*disclosure: Stephen is a client of ours and we helped get him going on Twitter.
At We Are Social towers, we were rudely awakened on Thursday morning to a brewing Twitterstorm to deal with. Robert Scoble was Twittering to his 53k+ followers live from the Davos summit. Here are the edited highlights:
Scobleizer: @AnthonyHocken I hear Stephen Fry’s Twitter account isn’t done by him but rather is done by his PR firm. Lame if true.
Whatleydude: @Scobleizer I believe a PR firm helped @stephenfry set up his account (@wearesocial) …but us Brits can assure you, it *is* him.
Scobleizer: Getting lots of pushback on Stephen Fry from people who say he’s actually doing his own Tweets.
mbites: @Scobleizer yeah @stephenfry is the real deal
wearesocial: @Scobleizer @stephenfry is doing his own Tweets! We helped get him set-up and gave him initial advice, that’s all. Could you please RT?
Scobleizer: RT: @wearesocial @stephenfry is doing his own Tweets! We helped get him set-up and gave him initial advice, that’s all.
Scobleizer: @wearesocial glad to help clear that up. A PR company exec told me it was done by PR. I love Twitter took minutes to clear up incorrect info
vendorprisey: @scobleizer Surely the next tweet should read, sorry @stephenfry ?
Scobleizer: RT @vendorprisey: @scobleizer Surely the next tweet should read, sorry @stephenfry ? (My answer: yes. I’m sorry).
This may seem like a Twitterstorm in a teacup, but the threat to Stephen’s reputation (and ours) was real. It was essential that we acted fast to establish the truth before it spiralled out of control (in the end we were able to nip it in the bud within an hour). In fact, it was a microcosm of how we pre-empt and deal with situations like this on behalf of any of our clients:
- Make sure you’re already respected members of relevant communities and have built strong friendships in them before any crisis erupts.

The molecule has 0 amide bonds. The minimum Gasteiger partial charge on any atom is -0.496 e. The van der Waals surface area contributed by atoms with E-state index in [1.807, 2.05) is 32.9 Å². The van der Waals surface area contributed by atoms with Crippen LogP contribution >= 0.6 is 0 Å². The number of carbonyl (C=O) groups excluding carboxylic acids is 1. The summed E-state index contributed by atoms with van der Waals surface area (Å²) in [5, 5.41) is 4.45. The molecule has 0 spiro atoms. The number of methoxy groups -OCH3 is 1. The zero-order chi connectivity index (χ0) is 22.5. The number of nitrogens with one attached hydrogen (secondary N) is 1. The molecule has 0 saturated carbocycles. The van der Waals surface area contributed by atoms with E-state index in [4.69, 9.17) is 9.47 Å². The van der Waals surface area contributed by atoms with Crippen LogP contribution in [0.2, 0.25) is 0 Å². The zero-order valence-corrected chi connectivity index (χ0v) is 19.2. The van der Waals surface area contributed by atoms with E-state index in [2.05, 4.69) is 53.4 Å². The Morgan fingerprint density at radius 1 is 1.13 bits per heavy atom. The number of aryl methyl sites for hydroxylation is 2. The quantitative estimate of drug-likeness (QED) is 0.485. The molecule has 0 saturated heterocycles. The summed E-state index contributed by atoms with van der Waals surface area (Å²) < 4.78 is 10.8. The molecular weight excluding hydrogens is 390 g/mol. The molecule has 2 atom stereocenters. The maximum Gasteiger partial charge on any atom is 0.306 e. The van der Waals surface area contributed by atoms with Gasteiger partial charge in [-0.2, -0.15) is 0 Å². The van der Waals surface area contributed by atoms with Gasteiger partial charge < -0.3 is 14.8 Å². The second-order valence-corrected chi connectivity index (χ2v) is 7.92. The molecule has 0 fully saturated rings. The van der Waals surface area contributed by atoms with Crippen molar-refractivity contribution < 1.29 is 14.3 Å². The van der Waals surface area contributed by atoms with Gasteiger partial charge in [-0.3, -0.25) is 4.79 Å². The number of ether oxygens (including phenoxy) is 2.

- Listen carefully to the conversations relevant to your brand at all times
- When appropriate, respond quickly in an open, honest and human way
Those friends mentioned in point 1 are the ones who are likely to come to your aid when it matters, just as ours did above – remember that their voices may carry more weight than your own, especially in these cynical times.
This is an approach that works for clients large and small, both in everyday conversations about their brands anywhere in social media and when confronted with much bigger crises than the one above. It was battle tested during Skype’s China crisis last year and passed with flying colours.
If you’d like to know more about how we helped Skype handle that situation or our how we help brands with online reputation management, conversation response, corporate blogs or advocacy programmes, then don’t hesitate to get in touch.
Stephen Fry, who in his Twitter bio describes himself as a dancer, couturier, superheavyweight boxer, neo-plasticist and rapper is a constant source of wry amusement. Recommended, if we don’t say so ourselves (disclosure: Stephen is a client of ours and we helped get him going on Twitter).
We’re being sneaky and embedding the original video from the BBC website. They might break it. Don’t blame us.